Ultimately, we maintain the view that the amendments to s 16 of the Act could be interpreted to make architects, engineers and draftspersons for design work only responsible for ensuring a building permit is obtained and the building work is carried out in accordance with the permit, Act and regulations. If we are correct, then an owner who engages an architect, draftsperson or engineer for their project would be exempted from prosecution for not obtaining a building permit or complying with the building permit by s 16(5).
Finally, we note we do not hold a view on whether or not architects, draftspersons or engineers engaged to carry out design work only should be caught by s 16(4). This is a matter of policy. It may be considered that by applying s 16(4) broadly, consumers will be better protected because all building practitioners and architects in the construction process will take steps to ensure a building permit is issued. Presumably if design professionals are caught by s 16(4), given they may have no or limited involvement in the works post the design, a court would expect them to do only what was reasonable to ensure an owner obtained a building permit taking into account their role.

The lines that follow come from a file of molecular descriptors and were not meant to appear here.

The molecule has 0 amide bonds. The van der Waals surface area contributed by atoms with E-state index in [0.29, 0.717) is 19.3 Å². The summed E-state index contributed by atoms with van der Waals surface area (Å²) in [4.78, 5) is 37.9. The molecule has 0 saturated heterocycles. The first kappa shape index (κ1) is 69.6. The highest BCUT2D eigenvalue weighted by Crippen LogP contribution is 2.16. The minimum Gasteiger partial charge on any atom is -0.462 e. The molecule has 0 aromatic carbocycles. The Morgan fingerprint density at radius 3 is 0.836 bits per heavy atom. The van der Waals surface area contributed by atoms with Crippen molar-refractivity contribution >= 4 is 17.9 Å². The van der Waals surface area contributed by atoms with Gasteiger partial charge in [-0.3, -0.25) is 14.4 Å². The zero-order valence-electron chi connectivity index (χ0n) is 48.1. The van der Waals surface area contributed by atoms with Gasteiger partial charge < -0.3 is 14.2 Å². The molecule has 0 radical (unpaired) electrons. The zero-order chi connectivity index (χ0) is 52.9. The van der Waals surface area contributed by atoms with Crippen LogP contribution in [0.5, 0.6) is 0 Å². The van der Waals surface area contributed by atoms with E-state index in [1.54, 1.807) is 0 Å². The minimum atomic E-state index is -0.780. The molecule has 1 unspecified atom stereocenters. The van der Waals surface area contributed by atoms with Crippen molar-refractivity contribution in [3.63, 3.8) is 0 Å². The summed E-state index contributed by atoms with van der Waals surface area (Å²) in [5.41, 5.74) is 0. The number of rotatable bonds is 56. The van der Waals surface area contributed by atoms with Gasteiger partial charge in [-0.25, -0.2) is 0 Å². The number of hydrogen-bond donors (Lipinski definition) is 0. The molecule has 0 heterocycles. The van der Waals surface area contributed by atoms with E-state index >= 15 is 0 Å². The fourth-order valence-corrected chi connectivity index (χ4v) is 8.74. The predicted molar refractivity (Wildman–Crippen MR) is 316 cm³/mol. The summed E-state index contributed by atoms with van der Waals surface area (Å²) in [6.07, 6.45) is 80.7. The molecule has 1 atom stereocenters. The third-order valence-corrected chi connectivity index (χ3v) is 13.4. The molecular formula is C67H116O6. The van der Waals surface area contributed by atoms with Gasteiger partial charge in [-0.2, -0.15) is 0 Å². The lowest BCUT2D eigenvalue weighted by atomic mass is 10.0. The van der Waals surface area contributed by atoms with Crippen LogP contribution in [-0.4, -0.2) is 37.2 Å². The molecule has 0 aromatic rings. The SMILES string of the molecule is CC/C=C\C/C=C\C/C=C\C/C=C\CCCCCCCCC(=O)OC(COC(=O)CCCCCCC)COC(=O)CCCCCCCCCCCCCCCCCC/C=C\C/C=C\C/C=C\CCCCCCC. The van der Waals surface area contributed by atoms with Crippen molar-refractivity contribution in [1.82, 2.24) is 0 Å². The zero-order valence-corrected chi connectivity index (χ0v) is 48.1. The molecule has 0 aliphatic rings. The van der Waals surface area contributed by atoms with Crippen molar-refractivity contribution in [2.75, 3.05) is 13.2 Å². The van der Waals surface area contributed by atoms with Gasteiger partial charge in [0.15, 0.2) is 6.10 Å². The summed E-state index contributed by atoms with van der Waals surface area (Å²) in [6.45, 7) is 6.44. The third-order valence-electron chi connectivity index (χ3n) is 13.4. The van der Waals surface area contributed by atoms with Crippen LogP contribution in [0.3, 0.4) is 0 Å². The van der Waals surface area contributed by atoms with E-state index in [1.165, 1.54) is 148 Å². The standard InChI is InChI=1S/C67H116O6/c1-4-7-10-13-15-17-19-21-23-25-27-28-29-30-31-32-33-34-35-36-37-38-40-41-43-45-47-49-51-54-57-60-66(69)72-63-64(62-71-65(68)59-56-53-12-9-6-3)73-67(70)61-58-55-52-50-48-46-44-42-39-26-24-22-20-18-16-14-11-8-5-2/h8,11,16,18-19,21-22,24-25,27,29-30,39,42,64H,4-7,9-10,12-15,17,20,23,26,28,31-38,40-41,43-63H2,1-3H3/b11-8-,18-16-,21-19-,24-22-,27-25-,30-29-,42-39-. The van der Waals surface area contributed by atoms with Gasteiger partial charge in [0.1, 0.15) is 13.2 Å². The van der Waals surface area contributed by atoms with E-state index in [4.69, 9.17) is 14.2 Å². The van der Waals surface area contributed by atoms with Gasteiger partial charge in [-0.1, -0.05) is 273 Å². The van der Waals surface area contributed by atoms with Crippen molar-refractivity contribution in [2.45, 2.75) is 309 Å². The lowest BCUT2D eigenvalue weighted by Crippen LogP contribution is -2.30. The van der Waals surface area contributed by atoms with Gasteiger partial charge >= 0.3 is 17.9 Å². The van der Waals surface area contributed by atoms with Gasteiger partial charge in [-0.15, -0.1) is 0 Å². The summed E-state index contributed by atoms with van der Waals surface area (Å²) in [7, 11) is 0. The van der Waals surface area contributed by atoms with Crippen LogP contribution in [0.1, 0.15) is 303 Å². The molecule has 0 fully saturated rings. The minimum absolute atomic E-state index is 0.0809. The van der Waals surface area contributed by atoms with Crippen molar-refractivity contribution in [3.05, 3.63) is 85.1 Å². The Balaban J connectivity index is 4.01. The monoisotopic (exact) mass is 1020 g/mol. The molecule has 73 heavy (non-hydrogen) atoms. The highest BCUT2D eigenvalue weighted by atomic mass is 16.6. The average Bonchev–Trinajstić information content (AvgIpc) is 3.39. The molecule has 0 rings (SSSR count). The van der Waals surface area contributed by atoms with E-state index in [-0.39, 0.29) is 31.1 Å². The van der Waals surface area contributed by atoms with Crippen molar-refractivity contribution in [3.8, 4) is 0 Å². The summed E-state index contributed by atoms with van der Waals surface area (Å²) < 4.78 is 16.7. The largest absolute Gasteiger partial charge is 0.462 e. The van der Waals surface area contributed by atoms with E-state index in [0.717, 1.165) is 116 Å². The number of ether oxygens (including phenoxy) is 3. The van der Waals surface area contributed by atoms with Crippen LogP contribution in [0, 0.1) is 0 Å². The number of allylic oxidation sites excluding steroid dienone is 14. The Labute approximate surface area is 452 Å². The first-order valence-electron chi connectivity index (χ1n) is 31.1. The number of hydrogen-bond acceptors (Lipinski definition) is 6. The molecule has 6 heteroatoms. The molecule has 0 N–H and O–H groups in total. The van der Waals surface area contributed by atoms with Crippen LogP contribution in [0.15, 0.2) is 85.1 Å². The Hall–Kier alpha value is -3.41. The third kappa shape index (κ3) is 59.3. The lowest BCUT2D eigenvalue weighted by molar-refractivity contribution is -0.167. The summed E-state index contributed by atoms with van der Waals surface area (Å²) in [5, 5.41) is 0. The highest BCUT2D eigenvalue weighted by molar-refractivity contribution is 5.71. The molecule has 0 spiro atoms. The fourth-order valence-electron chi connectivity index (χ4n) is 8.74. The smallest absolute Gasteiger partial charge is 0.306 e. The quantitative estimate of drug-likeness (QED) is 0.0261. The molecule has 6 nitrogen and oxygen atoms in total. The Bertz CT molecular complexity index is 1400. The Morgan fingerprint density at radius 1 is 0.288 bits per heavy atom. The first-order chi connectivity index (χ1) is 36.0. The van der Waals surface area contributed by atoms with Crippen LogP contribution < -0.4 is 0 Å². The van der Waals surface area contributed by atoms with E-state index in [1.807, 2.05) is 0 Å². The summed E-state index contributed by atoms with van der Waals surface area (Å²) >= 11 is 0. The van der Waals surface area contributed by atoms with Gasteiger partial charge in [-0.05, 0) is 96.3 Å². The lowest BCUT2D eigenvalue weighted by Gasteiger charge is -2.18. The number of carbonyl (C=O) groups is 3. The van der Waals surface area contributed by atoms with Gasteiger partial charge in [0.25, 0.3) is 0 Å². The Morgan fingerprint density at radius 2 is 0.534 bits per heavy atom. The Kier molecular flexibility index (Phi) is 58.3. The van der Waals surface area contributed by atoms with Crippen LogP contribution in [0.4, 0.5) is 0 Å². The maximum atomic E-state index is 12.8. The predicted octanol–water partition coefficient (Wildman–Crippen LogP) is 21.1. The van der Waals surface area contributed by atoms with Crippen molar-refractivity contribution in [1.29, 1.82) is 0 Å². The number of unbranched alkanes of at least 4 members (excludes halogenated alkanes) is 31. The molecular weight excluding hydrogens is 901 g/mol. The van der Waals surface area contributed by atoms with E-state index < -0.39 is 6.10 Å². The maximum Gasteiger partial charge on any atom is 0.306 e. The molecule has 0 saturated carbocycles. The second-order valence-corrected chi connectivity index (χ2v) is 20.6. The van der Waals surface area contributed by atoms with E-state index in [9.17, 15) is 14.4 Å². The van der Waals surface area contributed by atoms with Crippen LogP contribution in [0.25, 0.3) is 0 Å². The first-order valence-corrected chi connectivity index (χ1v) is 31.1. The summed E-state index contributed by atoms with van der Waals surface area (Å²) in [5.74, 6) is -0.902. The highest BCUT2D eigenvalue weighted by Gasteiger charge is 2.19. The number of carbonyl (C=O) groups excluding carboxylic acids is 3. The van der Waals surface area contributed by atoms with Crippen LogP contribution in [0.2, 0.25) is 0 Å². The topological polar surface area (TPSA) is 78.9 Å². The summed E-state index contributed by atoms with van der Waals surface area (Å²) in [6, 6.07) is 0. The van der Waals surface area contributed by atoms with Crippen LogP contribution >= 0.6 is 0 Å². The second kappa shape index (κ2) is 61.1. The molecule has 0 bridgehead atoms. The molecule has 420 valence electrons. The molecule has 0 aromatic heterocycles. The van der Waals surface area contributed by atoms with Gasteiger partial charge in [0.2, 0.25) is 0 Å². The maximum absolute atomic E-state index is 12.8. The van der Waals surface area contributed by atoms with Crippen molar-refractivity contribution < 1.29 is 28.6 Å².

Managing climate change-related risks in the financial system
By Patrick Ibbotson & Jessica Dorricott
Risks posed by climate change to the stability of the US financial system.
GDPR decision slaps down Privacy Shield and imposes strict conditions on Standard Contractual Clause
Impacts for Australian entities who are either directly subject to the GDPR or receiving personal data from the EEA.
Watch out for drop bears! What does the Koala Protection SEPP actually do?
Summary on what the SEPP (Koala Habitat Protection) 2019 actually does